Slices created with make() - append creates an empty entry based on the length value provided

str_slice := make([]string, 1)
str_slice = append(str_slice, “X”)
str_slice = append(str_slice, “Y”)
str_slice = append(str_slice, “Z”)

for _, val := range str_slice {
	anyThing = append(anyThing, val)
}

fmt.Println(anyThing)

len(str_slice) = 4. We don’t have this issue with len attire set to 0 in make()

When appending, can’t it detect automatically that it s empty and place in first position ? Any proposal to change this behaviour in latest go version ?

after
str_slice := make([]string,1)
the slice isn’t empty: it has one entry with the “zero” value of “” for a string.
if you want an empty slice, try
str_slice := make([]string, 0, 1)
Jonathan.

Yes. Makes sense thats why i mentioned if len=0 in make() its different.
Go initialise with default value of that type. ( different from C)
What I was trying to point out is, when append is made why can’t it over write the first “” entry and make X as its first entry.

Because that element might be "" on purpose, also checking if it is the random value has a runtime cost, which wouldn’t be wanted by some.

If you want to overwrite previous entries that appear to be empty by your definition of empty, you need to add your own append function.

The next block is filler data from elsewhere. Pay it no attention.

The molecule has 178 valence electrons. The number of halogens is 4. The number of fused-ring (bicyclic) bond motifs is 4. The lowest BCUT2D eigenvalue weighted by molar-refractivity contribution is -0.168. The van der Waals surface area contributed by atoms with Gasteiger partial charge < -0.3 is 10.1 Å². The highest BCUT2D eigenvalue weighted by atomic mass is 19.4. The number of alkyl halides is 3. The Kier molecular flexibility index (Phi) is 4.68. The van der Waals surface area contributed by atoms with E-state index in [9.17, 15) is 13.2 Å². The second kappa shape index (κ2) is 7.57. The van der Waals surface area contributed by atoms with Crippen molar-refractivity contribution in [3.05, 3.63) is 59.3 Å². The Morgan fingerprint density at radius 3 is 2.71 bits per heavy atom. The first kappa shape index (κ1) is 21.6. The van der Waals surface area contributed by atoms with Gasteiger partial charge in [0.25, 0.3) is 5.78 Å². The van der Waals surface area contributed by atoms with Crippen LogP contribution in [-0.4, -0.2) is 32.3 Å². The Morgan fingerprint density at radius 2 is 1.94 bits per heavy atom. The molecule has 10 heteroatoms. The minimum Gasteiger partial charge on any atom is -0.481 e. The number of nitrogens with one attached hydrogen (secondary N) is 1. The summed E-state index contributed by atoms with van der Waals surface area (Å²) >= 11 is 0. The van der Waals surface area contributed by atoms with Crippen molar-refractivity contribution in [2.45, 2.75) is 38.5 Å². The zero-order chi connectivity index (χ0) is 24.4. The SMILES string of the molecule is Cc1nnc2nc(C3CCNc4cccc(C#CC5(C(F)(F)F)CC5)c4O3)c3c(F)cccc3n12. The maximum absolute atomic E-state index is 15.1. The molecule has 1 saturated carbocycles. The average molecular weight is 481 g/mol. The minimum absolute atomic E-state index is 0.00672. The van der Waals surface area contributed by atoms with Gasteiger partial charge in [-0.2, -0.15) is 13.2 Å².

Its because its complied language. initialisation should make a default value entry for this slice with the type of data it holds.
Coming from python background i thought of this - which happens dynamically at runtime.
listString = []
listString.append("abc)
listString.append("xyz)
print(listString)
–> [“abc”, “xyz”]

Makes sense. It has runtime cost.

Thanks @jonoke and @NobbZ

listString = [] in python is not equivalent to listString = make([]string, 1), but much more like listString = make([]string, 0).

listString = make([]string, 1) in go is more equivalent to listString = [""] in python.

This has nothing to do with beeing a compiled language or not.

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If I was trying to match your Python code as closely in Go as I could, I would write it like this:

listString := []string{}
listString = append(listString, "abc")
listString = append(listString, "xyz")
fmt.Println(listString)
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Thanks @skillian